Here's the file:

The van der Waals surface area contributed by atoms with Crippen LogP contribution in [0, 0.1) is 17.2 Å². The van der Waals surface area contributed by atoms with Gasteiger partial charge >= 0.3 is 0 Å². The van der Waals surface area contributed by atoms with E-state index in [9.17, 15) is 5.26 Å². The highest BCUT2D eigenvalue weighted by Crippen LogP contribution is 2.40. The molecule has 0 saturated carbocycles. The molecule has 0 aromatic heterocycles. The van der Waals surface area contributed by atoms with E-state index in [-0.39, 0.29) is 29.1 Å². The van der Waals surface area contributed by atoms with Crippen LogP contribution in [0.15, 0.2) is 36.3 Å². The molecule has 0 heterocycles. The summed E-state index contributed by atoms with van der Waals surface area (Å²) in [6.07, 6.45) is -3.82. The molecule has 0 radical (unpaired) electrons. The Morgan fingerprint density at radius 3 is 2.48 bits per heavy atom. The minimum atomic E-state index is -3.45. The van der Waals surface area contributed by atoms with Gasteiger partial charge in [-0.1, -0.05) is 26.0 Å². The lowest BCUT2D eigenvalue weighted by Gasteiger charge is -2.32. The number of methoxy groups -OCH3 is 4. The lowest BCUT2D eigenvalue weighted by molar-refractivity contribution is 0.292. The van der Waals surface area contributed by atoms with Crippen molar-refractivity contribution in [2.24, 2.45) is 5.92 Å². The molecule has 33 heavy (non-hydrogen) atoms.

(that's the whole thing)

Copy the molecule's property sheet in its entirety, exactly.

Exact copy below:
The van der Waals surface area contributed by atoms with Crippen LogP contribution in [0, 0.1) is 17.2 Å². The van der Waals surface area contributed by atoms with Gasteiger partial charge >= 0.3 is 0 Å². The van der Waals surface area contributed by atoms with E-state index in [9.17, 15) is 5.26 Å². The highest BCUT2D eigenvalue weighted by Crippen LogP contribution is 2.40. The molecule has 0 saturated carbocycles. The molecule has 0 aromatic heterocycles. The van der Waals surface area contributed by atoms with E-state index in [-0.39, 0.29) is 29.1 Å². The van der Waals surface area contributed by atoms with Crippen LogP contribution in [0.15, 0.2) is 36.3 Å². The molecule has 0 heterocycles. The summed E-state index contributed by atoms with van der Waals surface area (Å²) in [6.07, 6.45) is -3.82. The molecule has 0 radical (unpaired) electrons. The Morgan fingerprint density at radius 3 is 2.48 bits per heavy atom. The minimum atomic E-state index is -3.45. The van der Waals surface area contributed by atoms with Gasteiger partial charge in [-0.1, -0.05) is 26.0 Å². The lowest BCUT2D eigenvalue weighted by Gasteiger charge is -2.32. The number of methoxy groups -OCH3 is 4. The lowest BCUT2D eigenvalue weighted by molar-refractivity contribution is 0.292. The van der Waals surface area contributed by atoms with Crippen molar-refractivity contribution in [2.24, 2.45) is 5.92 Å². The molecule has 33 heavy (non-hydrogen) atoms.